“The college has com­mu­ni­cated with the Department of Edu­cation about several matters, including the Scorecard,” he said. “It is too early to say how these com­mu­ni­ca­tions will turn out.”

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Breana Noble
Breana Noble is The Collegian's Editor-in-Chief. She is a born and raised Michigander and studies politics and journalism. This summer, Breana interned in New York City at TheStreet, a business and finance news website. She has previously worked for The Detroit News, The American Spectator, and Newsmax Media. She eventually hopes to pursue a career in investigative journalism. email: | twitter: @RightandNoble
  • Ellsworth_Toohey

    A poten­tially good article that imme­di­ately jumped the shark in the first para­graph

    “Con­ser­v­ative Harvard”?? Really.… let’s look at that statement,

    Harvard’s accep­tance rate is 5.4%, a truly highly selective uni­versity. Hillsdale’s is somewhat selective, at 45% but orders of mag­nitude dif­ference.

    Harvard’s average ACT score is 34, Hillsdale is 29

    The Harvard student body com­prises about 3% of Boston’s pop­u­lation and the campus is 210 acres. Hillsdale’s student body fully 25% of the pop­u­lation of Hillsdale and the campus size is 400 acres. Yet Harvard makes pilot pay­ments in recog­nition of city ser­vices they use. Hillsdale College refuses to.

    And then there is Harvard’s Martin-Quinn score of liberal-con­ser­v­ative bias of it’s Supreme Court clerks, fully 432 since 1937, the largest of any law school. And guess what, it leans slightly Con­ser­v­ative.

    So what makes Hillsdale a “Con­ser­v­ative Harvard” than? It’s not the admission policies. It’s not aca­demic rigor. It’s not being a deadbeat and not sup­porting your local com­munity. And it’s not any liberal leanings.

    So that leaves “Not accepting Federal funds” than? Well in that case, I suggest you review Grove CIty College V. Bell than, which the col­leges decision to not accept federal funds was based on the desire not to to report racial sta­tistics. I do not find that either a con­ser­v­ative or liberal position.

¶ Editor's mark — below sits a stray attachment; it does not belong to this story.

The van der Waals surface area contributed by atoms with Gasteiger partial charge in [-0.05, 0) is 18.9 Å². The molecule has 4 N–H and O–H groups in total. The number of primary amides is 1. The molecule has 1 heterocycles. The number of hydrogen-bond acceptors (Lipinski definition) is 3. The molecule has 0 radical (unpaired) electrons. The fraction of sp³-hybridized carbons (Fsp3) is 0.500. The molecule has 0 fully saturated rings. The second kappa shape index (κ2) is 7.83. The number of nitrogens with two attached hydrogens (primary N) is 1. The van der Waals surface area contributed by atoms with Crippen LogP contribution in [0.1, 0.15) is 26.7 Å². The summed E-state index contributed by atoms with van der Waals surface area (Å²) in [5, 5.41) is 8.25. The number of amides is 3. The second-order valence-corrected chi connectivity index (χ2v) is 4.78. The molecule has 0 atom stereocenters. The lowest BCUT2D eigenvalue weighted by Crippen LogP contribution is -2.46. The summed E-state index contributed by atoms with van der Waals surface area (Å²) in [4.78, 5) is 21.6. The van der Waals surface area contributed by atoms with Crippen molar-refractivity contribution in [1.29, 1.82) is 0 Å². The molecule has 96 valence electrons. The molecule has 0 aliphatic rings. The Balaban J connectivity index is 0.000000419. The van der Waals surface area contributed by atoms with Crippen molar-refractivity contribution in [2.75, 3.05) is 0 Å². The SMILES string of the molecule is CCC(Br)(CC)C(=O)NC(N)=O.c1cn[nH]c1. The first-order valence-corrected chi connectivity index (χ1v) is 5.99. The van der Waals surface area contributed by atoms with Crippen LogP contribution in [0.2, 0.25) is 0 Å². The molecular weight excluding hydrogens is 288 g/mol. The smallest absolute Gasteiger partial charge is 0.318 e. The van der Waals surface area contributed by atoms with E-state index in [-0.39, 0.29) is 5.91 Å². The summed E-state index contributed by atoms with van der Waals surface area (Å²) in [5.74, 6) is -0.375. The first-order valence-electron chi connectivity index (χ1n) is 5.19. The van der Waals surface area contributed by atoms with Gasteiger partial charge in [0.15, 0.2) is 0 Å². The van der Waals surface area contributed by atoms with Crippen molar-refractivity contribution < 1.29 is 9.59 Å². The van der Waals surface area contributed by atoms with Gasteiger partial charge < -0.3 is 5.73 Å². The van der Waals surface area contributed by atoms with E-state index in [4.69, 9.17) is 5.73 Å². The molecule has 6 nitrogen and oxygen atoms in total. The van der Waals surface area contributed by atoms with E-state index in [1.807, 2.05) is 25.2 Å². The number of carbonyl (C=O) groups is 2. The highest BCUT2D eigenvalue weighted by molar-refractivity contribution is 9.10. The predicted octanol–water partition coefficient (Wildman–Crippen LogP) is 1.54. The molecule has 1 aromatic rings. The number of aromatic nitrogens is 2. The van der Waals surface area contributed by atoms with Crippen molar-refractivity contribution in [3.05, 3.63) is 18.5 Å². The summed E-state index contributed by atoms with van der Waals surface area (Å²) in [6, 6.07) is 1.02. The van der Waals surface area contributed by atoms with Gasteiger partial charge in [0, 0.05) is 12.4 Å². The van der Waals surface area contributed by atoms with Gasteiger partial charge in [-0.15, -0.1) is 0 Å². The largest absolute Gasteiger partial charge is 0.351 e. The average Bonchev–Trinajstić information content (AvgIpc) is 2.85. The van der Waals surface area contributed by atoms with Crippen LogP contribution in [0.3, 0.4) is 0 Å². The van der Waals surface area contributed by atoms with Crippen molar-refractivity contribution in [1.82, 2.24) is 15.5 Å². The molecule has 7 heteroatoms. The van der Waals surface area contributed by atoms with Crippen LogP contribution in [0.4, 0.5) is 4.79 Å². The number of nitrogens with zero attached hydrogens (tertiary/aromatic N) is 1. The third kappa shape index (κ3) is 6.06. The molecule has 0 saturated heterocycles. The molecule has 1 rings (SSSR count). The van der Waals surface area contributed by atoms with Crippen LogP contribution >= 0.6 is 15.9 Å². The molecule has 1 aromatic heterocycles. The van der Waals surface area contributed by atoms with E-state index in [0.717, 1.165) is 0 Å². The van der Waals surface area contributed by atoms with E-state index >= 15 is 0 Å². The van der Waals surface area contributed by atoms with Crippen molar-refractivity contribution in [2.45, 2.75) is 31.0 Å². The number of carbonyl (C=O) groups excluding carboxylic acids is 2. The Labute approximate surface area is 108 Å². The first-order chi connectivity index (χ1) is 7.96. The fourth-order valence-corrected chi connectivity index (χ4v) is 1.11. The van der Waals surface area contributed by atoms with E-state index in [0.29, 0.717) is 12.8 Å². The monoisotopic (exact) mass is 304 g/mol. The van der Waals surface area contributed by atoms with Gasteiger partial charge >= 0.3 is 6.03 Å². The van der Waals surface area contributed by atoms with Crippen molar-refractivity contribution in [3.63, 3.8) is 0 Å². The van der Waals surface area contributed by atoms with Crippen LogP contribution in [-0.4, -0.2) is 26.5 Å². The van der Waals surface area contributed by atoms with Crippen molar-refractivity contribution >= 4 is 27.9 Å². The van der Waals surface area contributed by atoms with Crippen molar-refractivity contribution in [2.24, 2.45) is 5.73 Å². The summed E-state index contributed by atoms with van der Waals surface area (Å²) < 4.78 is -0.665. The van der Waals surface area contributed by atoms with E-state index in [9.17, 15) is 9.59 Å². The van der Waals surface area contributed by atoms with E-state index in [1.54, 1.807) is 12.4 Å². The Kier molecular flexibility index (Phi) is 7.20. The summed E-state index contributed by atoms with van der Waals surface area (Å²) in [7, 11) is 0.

So than, explain why Hillsdale College is the “Con­ser­v­ative Harvard”?

  • Camus53

    “…the “con­ser­v­ative Harvard” was once again excluded.”

    Brena…I am a bit sur­prised. Dis­ap­pointed even. The music died a long time ago at Hillsdale. Music…the beau­tiful sound that arises from so many dif­ferent instru­ments. Hillsdale was once known for and valued for its liberal arts edu­cation and campus envi­ronment. Today, alas, the school is rel­ished to the likes of being adver­tised on the Rush Lim­baugh show. Sad, but true.

    Worse yet, it now cloaks itself as a Christian school…thereby excluding anyone and everyone who chooses not to be labeled “Christian” and what that label has been bas­tardized to stand for these past years. But oh…there will be a gleaming chapel to the false gods of power and money sitting smack in the middle of campus lest anyone be con­fused as to whom Hillsdale really bows down.

    So while I appre­ciate the passion and emotion with which you defend the school…put those feelings into a broader his­torical timeline and under­stand not how high the school may rank in the narrow so called “con­ser­v­ative” minds of some…but how far it has fallen in the minds of most.